Recently, we published a story on the . If you're a conspiracy theorist, you probably didn't like it. We interviewed experts in electrochemistry at Argonne National Lab., Cal-Berkeley and elsewhere. Their collective conclusion: Building a plug-in hybrid battery (not even a pure EV battery) is difficult enough.

Elton Cairns, a professor emeritus of chemical engineering at Berkeley and a former battery researcher in NASA's Gemini program, put it best. "If you ask, 'Technically, can we do it by 2010?' The answer is yes," he says. "But is the battery affordable by consumers? The answer is no."

And that's for a 40-mile plug-in hybrid battery.

Virtually everyone in our group of experts agreed that with enough hard work, an affordable 40-mile lithium-ion battery pack is within sight. None know of a 400- or 500-mile battery with a 15-min recharge time. Most said the path to such technology is long, torturous and unpredictable.

But the truth is complicated. Boring, too.

Unfortunately, it's a lot easier to cite mythical conspiracies than it is to build that magic battery.

The Case of the Reluctant Radiator

The Case of the Reluctant Radiator

In the day, a major forklift manufacturer redesigned a forklift model for a product launch. This engine-powered unit received new controls, structural and cosmetic changes and a revised engine.

The Scene of the Crime

Development went smoothly until one pre-production truck overheated during a rapid cycle, dock operation.

The Investigation

Puzzlement reigned as there were no prior overheating incidents. However, all testing was done on the outside test track, so we concluded that hard-running indoors stressed a possibly marginal cooling system. We noted a last minute change; assured by a supplier that the fin-and-tube count and heat transfer rates were unchanged, the project engineer substituted new radiators on the pre-pro trucks without additional tests. Now, designers and our lab crew met to ferret out the cause of overheating. While our meeting went on, covering such items as anemometers to measure air flow through the radiator and thermocouples to measure coolant and radiator in/out air temperatures, I sort-of mentally zoned out, going back a year or so to recall a particular experience.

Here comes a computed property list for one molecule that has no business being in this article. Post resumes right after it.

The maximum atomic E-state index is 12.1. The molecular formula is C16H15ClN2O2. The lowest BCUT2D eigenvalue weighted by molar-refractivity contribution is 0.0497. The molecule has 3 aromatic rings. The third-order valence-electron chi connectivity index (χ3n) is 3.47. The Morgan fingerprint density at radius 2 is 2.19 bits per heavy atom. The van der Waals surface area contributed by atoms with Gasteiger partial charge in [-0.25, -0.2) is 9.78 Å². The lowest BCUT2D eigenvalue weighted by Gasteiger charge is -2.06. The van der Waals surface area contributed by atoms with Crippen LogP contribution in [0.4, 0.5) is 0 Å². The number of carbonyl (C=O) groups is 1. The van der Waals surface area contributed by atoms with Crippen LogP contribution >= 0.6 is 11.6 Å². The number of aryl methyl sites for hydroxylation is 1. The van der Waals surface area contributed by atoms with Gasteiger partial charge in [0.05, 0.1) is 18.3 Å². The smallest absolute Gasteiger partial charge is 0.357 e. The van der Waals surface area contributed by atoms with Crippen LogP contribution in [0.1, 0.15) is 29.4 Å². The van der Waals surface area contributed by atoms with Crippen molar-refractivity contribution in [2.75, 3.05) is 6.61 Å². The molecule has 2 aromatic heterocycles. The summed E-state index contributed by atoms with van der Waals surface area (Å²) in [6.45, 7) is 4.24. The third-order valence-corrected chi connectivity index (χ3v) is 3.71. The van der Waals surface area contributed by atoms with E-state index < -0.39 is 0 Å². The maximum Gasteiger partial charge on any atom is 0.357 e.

On a hazy, almost windless late summer day, a thick white cloud arose in my backyard. In awe, my son and I watched the thick, dense, roiling, billowing cloud rise like the djinni in the classic movie, "The Thief of Baghdad." The cloud rose to about 40 ft and gently pushed by a soft westbound wind, started to move through our neighborhood. Holding its shape, it crossed backyards and streets, then covered a home, crossed another yard and then drifted across a four-lane thoroughfare that divided our village. On our bicycles, my son and I followed the lazily drifting cloud at about walking speed. We could hear neighborhood doors opening and slamming and shouts of, "What's going on?" as we pedaled westward. Almost with a life of its own, the dense cloud slowly drifted across the highway, bringing auto traffic to a grinding halt, while wide-eyed drivers called out in puzzlement. Finally, in the open area of the highway, with the urging of the breeze, the cloud began to break up as auto traffic resumed. Blinking through tears of laughter, we rode home. For our neighbors, this was a mystery to talk about at their next barbeque, but for us, this was another backyard experiment, ranking up there with constructing a pulse jet and running a lawn mower engine with an oxy-acetylene fuel source until the piston blew out of the exhaust port like confetti at a Columbus Day parade. So, what caused the cloud? A few days before this incident, our plant maintenance lads were cleaning up and pitching out unused materials and worn and broken parts. Among the discards were two dozen unused smoke bombs of the type used to determine obstructions in sewers, drains and vents. With the shop foreman's blessing, I took home the eventual source of our mystery cloud.